Private Raymond Duval, MM, was a soldier of the 14th Battalion (Royal Montreal Regiment) CEF who served overseas during the last two years of the First World War. He participated in some of the fiercest fighting seen by Canadians during the war and was decorated for bravery at Passchendaele. Determined to preserve his memories of the First World War, he maintained a daily record of his experiences. Here is what he wrote precisely 100 years ago today:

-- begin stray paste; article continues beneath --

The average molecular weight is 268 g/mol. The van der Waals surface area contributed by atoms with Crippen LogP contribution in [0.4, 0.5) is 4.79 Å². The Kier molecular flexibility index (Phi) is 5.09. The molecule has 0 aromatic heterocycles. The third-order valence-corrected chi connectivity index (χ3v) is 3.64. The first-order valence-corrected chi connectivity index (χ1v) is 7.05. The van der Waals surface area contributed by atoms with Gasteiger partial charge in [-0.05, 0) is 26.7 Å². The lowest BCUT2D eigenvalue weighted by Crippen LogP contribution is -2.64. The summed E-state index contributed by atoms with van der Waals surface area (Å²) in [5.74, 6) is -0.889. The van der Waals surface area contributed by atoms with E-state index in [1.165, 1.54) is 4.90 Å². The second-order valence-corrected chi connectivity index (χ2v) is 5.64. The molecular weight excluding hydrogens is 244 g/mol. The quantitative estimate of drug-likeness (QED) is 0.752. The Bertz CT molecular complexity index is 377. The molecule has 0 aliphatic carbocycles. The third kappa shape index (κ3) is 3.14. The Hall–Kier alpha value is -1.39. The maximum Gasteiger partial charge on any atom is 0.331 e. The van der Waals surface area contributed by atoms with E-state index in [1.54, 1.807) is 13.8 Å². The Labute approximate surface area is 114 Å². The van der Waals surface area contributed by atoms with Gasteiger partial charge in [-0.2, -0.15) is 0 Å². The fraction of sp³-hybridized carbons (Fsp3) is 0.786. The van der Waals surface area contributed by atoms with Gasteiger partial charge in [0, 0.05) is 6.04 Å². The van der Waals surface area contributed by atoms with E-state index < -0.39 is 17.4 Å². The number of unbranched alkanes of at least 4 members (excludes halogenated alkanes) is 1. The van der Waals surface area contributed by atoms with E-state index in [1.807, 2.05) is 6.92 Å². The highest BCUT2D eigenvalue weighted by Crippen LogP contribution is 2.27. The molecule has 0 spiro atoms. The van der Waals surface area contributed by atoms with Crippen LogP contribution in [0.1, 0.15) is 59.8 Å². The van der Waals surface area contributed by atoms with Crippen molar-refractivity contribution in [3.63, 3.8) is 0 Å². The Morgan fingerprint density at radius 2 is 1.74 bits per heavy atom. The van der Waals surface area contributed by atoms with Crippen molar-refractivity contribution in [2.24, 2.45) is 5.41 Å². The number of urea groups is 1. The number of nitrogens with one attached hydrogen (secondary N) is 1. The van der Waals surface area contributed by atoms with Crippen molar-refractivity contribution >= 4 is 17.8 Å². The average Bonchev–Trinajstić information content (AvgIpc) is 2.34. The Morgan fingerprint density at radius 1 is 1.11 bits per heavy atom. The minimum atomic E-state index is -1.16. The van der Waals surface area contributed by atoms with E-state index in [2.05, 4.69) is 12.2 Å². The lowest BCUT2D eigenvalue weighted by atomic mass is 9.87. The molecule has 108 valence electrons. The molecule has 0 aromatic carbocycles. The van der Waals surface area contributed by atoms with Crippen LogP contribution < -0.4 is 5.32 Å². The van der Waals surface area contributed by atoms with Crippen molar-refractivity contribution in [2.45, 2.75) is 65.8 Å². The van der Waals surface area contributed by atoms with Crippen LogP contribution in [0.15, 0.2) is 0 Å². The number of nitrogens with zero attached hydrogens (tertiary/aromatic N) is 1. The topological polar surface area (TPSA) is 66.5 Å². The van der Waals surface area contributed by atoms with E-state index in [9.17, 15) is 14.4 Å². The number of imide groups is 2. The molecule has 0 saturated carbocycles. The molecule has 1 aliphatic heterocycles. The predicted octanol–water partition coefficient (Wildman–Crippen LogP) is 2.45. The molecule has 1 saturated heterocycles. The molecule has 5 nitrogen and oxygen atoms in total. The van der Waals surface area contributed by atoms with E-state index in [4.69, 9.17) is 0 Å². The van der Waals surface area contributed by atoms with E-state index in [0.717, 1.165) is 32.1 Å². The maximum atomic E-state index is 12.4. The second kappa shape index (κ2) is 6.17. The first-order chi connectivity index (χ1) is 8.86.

Wednesday May 30, 1917: This has been some day. No water this morning in the camp so no wash or shave before going to the Bull Ring which is home march with full pack and Rifle Had lots of gas lectures and gas drill. Came back and had supper then went scouting for water but the best we could do was to suck the water out of a water pipe and spit it out into a can and got a shave wash feet and hands in that which was going some got into our tent and were warned about going up the line in the morning Discussion as usual in the tent before going to bed Letter No 19 to the little girl today.